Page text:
I’m not a feminist but I do believe in equal rights: Sarwat Gilani

In a recent episode of Hello Mira Sethi, Sarwat Gilani talks about what feminism means to her and how it is not entirely about women


By Hareem Fatima

KARACHI: Having left a mark on the industry with Asim Abbasi’s recent web series Churails, Sarwat Gilani has been making a lot of public appearances, on and off screen. The series underwent consistent censorship, for its loud and feminist content could not sit well with viewers in Pakistan. However, a number of women continued to hold Gilani along with all other cast members in high regard for the fact that they chose to play the characters and kind of owned them. Recently Sarwat Gilani appeared on Hello Mira Sethi where she engaged in a question-answer session with the latter addressed what feminism means to her.

“Toxic masculinity is the worst virus. I wouldn’t say I am a feminist; I feel a man has his own place,” Gilani stated. To this Sethi quickly added, “But feminism doesn’t say that a man doesn’t have his own place.”

Gilani replied, “Yes, but I won’t keep chanting aurat aurat aurat (woman woman woman). I feel there’s a certain time where women do need men, no matter how independent. I am an independent woman but at the end of the day, I feel like I need somebody who will take care of me and who I can depend upon.”

Sarwat Gilani added how feminism is a very balanced notion. It also has male participants that help women achieve an equal position in society. To this Sethi asked her the reason behind Gilani’s hesitance to call herself a feminist, because every point she is making is feminist in its own right. “Is it because there are several negative connotations attached to it?” To this Gilani replies, “No… I think. Yes. Actually, a lot of people think that feminism is all about women. I feel it’s not. It has to do with men also. How a man is treating a woman. All the alternations he is making within himself can also be called feminism. So we misunderstand the word feminism a lot. So this is why I do not call myself a feminist, but I do believe in equal rights.” To this Sethi whispers playfully, “Then you are a feminist Sarwat.”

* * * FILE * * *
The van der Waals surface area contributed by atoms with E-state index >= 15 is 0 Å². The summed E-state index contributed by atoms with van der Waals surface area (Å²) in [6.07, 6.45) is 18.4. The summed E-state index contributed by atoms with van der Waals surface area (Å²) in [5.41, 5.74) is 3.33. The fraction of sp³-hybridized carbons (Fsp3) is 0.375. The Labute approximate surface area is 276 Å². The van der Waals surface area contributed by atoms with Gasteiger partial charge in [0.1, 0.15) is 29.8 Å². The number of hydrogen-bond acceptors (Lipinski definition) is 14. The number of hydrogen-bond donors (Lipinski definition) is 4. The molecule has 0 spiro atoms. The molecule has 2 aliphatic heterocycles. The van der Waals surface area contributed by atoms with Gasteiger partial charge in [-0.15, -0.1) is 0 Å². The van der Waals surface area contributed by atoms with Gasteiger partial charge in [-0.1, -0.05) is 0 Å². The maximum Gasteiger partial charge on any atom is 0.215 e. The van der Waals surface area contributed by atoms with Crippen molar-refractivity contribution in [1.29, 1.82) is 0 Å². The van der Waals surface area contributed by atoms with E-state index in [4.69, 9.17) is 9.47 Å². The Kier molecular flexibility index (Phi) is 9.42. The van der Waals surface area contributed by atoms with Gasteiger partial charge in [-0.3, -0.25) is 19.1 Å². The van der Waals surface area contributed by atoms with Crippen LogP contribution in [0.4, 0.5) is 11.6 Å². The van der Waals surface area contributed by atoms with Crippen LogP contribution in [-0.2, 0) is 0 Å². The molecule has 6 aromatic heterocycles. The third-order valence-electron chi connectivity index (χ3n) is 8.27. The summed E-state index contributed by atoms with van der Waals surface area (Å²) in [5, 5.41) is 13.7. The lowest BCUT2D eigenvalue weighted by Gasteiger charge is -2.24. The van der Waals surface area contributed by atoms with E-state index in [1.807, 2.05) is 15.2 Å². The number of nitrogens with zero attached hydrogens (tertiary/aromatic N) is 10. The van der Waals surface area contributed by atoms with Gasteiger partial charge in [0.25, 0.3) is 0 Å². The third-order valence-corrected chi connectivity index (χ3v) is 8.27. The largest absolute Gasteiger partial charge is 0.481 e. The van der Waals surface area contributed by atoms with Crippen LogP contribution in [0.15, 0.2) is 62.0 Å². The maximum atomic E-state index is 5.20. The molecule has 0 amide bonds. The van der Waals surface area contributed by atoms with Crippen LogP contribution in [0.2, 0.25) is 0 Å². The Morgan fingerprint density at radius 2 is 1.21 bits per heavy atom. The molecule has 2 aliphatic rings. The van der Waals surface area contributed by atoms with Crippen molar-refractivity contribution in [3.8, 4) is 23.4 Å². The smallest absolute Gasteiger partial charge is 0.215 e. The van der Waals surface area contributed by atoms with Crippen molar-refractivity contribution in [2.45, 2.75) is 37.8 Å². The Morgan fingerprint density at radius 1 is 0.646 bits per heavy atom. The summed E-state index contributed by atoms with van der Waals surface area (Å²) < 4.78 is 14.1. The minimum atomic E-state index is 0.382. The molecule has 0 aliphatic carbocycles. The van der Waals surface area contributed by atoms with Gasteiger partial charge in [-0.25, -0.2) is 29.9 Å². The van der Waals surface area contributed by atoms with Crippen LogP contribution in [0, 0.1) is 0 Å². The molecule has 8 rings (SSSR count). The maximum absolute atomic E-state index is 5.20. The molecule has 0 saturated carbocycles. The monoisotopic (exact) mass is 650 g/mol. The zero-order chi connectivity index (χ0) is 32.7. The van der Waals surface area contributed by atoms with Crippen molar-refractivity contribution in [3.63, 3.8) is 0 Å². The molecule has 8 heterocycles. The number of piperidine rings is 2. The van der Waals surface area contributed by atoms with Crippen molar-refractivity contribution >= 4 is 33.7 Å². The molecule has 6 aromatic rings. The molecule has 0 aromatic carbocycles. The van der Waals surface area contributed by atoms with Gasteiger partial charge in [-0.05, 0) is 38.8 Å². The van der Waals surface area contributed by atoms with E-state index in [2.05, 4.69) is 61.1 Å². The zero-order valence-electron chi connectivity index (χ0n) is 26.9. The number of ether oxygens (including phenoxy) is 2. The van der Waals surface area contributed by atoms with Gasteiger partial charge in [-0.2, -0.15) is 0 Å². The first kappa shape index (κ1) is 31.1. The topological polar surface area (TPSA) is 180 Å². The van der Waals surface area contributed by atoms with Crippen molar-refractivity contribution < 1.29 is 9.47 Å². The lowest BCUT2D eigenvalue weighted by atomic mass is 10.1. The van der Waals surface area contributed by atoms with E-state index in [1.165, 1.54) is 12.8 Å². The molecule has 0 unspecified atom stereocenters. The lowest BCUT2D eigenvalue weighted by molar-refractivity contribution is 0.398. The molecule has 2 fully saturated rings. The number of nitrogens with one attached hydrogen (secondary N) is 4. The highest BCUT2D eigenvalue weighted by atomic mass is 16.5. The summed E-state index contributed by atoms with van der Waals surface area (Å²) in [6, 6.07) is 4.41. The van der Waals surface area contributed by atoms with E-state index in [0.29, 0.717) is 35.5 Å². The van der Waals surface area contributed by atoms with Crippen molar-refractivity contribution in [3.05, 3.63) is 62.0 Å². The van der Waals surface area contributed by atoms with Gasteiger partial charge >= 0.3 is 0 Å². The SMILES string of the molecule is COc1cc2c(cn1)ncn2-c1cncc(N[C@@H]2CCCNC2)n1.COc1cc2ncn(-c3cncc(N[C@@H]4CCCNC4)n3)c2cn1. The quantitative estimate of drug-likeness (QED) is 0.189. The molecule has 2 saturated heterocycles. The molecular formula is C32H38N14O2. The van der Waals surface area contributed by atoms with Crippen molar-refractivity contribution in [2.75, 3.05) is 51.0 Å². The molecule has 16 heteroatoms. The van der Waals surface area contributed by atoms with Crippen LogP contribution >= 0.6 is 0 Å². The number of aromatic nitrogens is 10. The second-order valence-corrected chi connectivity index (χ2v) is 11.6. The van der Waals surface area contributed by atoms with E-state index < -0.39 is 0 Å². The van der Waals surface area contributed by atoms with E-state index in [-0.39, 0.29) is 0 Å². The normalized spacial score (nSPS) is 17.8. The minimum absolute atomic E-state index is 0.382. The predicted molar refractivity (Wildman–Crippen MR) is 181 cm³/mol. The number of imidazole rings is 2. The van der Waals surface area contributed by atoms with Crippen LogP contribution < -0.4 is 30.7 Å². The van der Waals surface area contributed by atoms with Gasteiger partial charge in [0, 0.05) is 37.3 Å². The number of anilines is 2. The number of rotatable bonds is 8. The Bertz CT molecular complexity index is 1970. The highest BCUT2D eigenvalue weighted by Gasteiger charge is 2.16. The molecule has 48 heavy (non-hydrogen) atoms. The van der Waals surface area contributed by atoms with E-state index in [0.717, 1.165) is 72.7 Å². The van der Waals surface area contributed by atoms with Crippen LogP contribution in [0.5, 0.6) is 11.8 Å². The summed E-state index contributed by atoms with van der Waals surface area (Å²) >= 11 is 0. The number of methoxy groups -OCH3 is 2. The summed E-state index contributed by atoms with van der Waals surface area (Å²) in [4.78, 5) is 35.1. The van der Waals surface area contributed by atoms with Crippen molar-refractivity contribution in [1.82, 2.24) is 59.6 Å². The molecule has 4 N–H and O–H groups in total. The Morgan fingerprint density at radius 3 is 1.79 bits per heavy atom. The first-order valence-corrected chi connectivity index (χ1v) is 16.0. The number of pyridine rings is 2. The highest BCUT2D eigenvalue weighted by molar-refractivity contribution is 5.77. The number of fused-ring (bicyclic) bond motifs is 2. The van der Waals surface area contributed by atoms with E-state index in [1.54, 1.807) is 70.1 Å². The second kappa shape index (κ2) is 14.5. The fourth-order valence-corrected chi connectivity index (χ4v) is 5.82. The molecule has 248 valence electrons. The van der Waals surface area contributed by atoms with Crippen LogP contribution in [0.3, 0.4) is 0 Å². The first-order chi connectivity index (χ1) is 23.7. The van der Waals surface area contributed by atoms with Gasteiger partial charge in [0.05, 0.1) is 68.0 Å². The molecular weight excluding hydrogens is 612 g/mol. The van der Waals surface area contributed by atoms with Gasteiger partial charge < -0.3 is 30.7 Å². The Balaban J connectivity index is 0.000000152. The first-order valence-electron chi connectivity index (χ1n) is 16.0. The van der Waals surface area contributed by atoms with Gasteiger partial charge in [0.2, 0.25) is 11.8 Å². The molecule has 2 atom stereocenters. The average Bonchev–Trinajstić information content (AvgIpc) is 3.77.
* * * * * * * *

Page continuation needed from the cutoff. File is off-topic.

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Responding to Sethi, Sarwat explains, “but I also talk about issues where men have a problem with women.” She explained that women think with an emotional sight. Clarifying further she added that she has two minds with this statement because she understands where everyone is coming from. “But because I am an artist and actor, I tend to put myself very easily in everybody else’s shoes. Whether that’s a man, or a boy, or a girl, or a mother. That’s where I feel I am conflicted.”

She goes on to explain that the solution to this is awareness. Gilani explained that she tries to motivate women into helping themselves on their own. Women can help themselves by knowing the laws and rules that protect them as women, she spelt out further. “We don’t even know what’s in our nikkahnama. I read mine and made some changes to it. But 98 per cent of women do not know this. Many girls from educated families are told to not pay heed to what’s written in there. Then, how can we expect someone from a rural area to be educated about their rights?”

While her definition of the word is quite accurate, her dissociation from feminism does not sit well with many. Several people have taken to Twitter to respond to the statements made by Sarwat Gilani on her hesitance and stance on feminism.

Another user wrote, “Feminism is a stance. It doesn’t mean you have to stay in attacker mode all the time. It means you embody feminist values in your own everyday life and actions. The attacking comes when someone crosses your boundaries, tries to challenge you, or tries to abuse the power patriarchal structures award them. So if someone sees feminists as being in attack mode all the time it’s probably because patriarchal pressure is forcing them to be.”

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